A hike where you are “post-holing” (when you sink into the snow up to your knee or waist) will be very exhausting and you will most likely get very hot because your body will be working extra hard. But, it will also be great exercise.

But if the trail is maintained and packed down snow, then your best option would be to wear hiking shoes that have a good grip on the soles.

Our Favorite All-Season Hiking Shoes:

Altra Lone Peak 4 Mid- RSM (Rain, Snow, Mud) (Women’s)

Altra Lone Peak 4 Mid- RSM (Rain, Snow, Mud) (Men’s)

Jake and I are huge fans of Altra Lone Peak RSM hiking boots. The traction is some of the best we’ve ever used. Plus these shoes have a wide toe box, so you can wear thick wool socks without getting blisters.

The one drawback is they are flexible, so adding a yaxtrax might not be as comforatble if you had more of a rigid boot. But since we use these hiking boots year round, we think they are great for the few winter hikes we endeavor.

If you are getting into winter hiking for the long term, consider some other great Winter Hiking Boots.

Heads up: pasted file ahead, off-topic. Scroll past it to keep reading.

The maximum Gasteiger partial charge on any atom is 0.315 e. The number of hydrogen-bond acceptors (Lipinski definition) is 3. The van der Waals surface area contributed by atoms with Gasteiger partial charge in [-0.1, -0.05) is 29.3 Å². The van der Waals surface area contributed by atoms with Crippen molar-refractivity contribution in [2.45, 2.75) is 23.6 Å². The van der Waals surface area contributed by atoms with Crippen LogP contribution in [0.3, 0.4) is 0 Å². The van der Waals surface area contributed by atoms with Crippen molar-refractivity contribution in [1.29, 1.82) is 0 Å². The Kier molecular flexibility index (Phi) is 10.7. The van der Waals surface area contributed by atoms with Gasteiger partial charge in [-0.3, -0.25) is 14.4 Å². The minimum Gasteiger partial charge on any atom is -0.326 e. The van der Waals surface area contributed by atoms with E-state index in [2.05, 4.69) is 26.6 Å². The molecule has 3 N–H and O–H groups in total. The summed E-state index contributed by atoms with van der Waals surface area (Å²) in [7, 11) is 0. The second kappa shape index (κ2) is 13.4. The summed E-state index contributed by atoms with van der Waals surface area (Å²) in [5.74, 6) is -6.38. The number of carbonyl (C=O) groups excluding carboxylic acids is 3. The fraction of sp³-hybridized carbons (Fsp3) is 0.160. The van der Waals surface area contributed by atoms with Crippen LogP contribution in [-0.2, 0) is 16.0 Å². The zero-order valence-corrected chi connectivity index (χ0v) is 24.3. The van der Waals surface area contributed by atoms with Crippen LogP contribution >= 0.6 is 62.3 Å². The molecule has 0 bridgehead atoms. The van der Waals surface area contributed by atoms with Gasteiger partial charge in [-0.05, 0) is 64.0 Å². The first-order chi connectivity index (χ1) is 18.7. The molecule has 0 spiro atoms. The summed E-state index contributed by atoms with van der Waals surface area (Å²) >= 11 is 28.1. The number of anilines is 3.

If your hiking shoes are meant for snow and have decent traction, they may work fine. But for added traction on icy terrain, I would suggest Yaktrax’s or snowshoes. Yaktrax’s will help protect you from slipping on ice or slick snow.

Snowshoes will help keep you above deep snow, plus protect you from slipping on ice and snow. So depending on the conditions of the hike, you might want to add either of these items!

Accessories for Winter Hiking:

When going on a winter hike, it can be easy to lose your balance. Hiking poles will help stabilize and protect you from falling. And they can also be super helpful for saving your joints on the hike back down.

Final Thoughts On What To Wear Winter Hiking:

Don’t let the winter months put a pause on your hiking adventures. While winter hiking does come with its share of potential risks, a bit of diligence in researching conditions goes a long way in ensuring you’re well-prepared.

Questions like, “Will it be icy?” or “Is there an avalanche warning?” help tailor your preparations for a seamless winter hike. With the right groundwork, your hiking adventures can truly be boundless!

When faced with particularly slick conditions, consider personal preference in footwear. Adding yaktrax for traction and wielding hiking poles becomes a winning combination, ensuring the trail doesn’t catch you off guard.

And hey, if the weather throws a curveball, a down jacket layered with a waterproof jacket should be your go-to for a cozy and dry day hike, no matter the weather conditions. Get ready to conquer the winter trails with style and practicality!

Read more tips for how to prepare for winter hiking conditions.

Want great deals on hiking gear, check out these great websites that sell discounted outdoor gear!